Most states do not have securities laws which provide hedge fund managers with an exemption from investment advisor registration at the state level. However, Florida does have an exemption which many Florida based hedge fund managers rely upon in order to avoid registration with the Florida Securities Division.
Specifically, Section 517.021(13)(b) of the Florida laws provide that the term “investment adviser” does not include “any person who does not hold herself or himself out to the general public as an investment adviser and has no more than 15 clients within 12 consecutive months in this state.” Of course the Florida hedge fund manager or prospective manager and the hedge fund attorney should discuss whether the manager’s investment advisory activities will fall within this definition.
The discussion above is general in nature, please review our disclaimer. As always, the facts of your particular situation may be such that the general information posted above is inapplicable. A potential hedge fund manager should always discuss the facts of their particular situation with their hedge fund attorney. Other related hedge fund law articles include:
- Hedge Fund Attorney
- SEC Section 203(b)(3) exemption
- Colorado Hedge Fund Laws
- Oregon Hedge Fund Laws
- Overview of Hedge Fund Investment Advisors
- Hedge Fund Managers
- How to register as an Investment Advisor
- Important Information for Registered Investment Advisors
The following definition can be found here.
(13)(a) “Investment adviser” includes any person who for compensation engages for all or part of her or his time, directly or indirectly, or through publications or writings, in the business of advising others as to the value of securities or as to the advisability of investments in, purchasing of, or selling of securities, except a dealer whose performance of these services is solely incidental to the conduct of her or his business as a dealer and who receives no special compensation for such services.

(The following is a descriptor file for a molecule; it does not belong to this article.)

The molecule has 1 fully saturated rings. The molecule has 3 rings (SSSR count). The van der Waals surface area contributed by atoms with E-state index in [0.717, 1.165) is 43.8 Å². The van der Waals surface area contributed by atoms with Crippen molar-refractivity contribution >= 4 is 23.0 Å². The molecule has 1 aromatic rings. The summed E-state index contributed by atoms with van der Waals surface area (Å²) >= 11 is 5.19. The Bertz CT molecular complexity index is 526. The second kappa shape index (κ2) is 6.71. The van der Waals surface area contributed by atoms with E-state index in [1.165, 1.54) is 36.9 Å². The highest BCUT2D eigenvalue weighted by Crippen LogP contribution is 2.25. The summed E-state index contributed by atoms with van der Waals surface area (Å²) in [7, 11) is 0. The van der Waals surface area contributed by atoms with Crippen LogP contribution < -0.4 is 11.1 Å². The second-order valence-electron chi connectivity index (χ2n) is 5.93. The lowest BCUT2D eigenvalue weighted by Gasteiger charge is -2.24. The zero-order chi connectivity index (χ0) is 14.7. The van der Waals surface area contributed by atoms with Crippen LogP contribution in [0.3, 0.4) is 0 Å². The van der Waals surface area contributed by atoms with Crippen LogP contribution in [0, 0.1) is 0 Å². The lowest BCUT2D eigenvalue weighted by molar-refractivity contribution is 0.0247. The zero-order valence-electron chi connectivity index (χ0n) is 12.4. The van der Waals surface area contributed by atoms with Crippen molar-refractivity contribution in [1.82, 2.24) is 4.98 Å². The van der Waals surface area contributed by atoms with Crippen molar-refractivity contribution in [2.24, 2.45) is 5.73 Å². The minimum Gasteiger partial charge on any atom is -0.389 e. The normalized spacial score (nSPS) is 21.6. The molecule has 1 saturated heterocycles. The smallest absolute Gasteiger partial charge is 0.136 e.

(b) The term “investment adviser” does not include the following:
1. Any licensed practicing attorney whose performance of such services is solely incidental to the practice of her or his profession;
2. Any licensed certified public accountant whose performance of such services is solely incidental to the practice of her or his profession;
3. Any bank authorized to do business in this state;
4. Any bank holding company as defined in the Bank Holding Company Act of 1956, as amended, authorized to do business in this state;
5. Any trust company having trust powers which it is authorized to exercise in the state, which trust company renders or performs services in a fiduciary capacity incidental to the exercise of its trust powers;
6. Any person who renders investment advice exclusively to insurance or investment companies;
7. Any person who does not hold herself or himself out to the general public as an investment adviser and has no more than 15 clients within 12 consecutive months in this state;
8. Any person whose transactions in this state are limited to those transactions described in s. 222(d) of the Investment Advisers Act of 1940. Those clients listed in subparagraph 6. may not be included when determining the number of clients of an investment adviser for purposes of s. 222(d) of the Investment Advisers Act of 1940; or
9. A federal covered adviser.